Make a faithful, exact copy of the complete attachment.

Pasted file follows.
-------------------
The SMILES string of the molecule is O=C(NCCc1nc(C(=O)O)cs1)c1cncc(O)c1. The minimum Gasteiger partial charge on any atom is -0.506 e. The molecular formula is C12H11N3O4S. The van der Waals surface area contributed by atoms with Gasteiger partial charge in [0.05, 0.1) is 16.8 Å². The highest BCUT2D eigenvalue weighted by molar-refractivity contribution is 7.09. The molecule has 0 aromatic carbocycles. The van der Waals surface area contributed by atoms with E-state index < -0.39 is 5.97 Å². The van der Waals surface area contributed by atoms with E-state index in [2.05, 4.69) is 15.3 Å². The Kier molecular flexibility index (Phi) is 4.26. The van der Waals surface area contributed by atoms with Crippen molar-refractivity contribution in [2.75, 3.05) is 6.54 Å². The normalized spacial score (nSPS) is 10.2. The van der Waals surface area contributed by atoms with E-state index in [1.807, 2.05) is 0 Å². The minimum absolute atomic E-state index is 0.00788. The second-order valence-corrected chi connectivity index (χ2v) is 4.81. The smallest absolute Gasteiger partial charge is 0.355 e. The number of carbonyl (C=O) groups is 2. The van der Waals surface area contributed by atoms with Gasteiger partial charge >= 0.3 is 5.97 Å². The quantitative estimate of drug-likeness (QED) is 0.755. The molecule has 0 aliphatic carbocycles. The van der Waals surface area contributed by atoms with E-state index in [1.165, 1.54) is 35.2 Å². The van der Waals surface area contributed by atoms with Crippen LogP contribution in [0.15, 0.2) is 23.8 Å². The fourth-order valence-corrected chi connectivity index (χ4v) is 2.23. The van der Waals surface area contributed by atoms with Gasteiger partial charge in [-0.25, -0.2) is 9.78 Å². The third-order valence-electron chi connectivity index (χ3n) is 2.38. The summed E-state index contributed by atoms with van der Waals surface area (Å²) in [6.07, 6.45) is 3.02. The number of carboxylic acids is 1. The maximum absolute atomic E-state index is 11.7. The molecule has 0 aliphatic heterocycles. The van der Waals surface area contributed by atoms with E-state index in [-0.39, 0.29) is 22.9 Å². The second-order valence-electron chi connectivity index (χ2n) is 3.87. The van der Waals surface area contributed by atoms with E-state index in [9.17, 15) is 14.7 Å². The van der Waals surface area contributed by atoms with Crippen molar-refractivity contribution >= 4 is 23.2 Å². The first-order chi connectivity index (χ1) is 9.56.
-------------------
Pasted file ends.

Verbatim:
The SMILES string of the molecule is O=C(NCCc1nc(C(=O)O)cs1)c1cncc(O)c1. The minimum Gasteiger partial charge on any atom is -0.506 e. The molecular formula is C12H11N3O4S. The van der Waals surface area contributed by atoms with Gasteiger partial charge in [0.05, 0.1) is 16.8 Å². The highest BCUT2D eigenvalue weighted by molar-refractivity contribution is 7.09. The molecule has 0 aromatic carbocycles. The van der Waals surface area contributed by atoms with E-state index < -0.39 is 5.97 Å². The van der Waals surface area contributed by atoms with E-state index in [2.05, 4.69) is 15.3 Å². The Kier molecular flexibility index (Phi) is 4.26. The van der Waals surface area contributed by atoms with Crippen molar-refractivity contribution in [2.75, 3.05) is 6.54 Å². The normalized spacial score (nSPS) is 10.2. The van der Waals surface area contributed by atoms with E-state index in [1.807, 2.05) is 0 Å². The minimum absolute atomic E-state index is 0.00788. The second-order valence-corrected chi connectivity index (χ2v) is 4.81. The smallest absolute Gasteiger partial charge is 0.355 e. The number of carbonyl (C=O) groups is 2. The van der Waals surface area contributed by atoms with Gasteiger partial charge >= 0.3 is 5.97 Å². The quantitative estimate of drug-likeness (QED) is 0.755. The molecule has 0 aliphatic carbocycles. The van der Waals surface area contributed by atoms with E-state index in [1.165, 1.54) is 35.2 Å². The van der Waals surface area contributed by atoms with Crippen LogP contribution in [0.15, 0.2) is 23.8 Å². The fourth-order valence-corrected chi connectivity index (χ4v) is 2.23. The van der Waals surface area contributed by atoms with Gasteiger partial charge in [-0.25, -0.2) is 9.78 Å². The third-order valence-electron chi connectivity index (χ3n) is 2.38. The summed E-state index contributed by atoms with van der Waals surface area (Å²) in [6.07, 6.45) is 3.02. The number of carboxylic acids is 1. The maximum absolute atomic E-state index is 11.7. The molecule has 0 aliphatic heterocycles. The van der Waals surface area contributed by atoms with E-state index in [-0.39, 0.29) is 22.9 Å². The second-order valence-electron chi connectivity index (χ2n) is 3.87. The van der Waals surface area contributed by atoms with E-state index in [9.17, 15) is 14.7 Å². The van der Waals surface area contributed by atoms with Crippen molar-refractivity contribution >= 4 is 23.2 Å². The first-order chi connectivity index (χ1) is 9.56.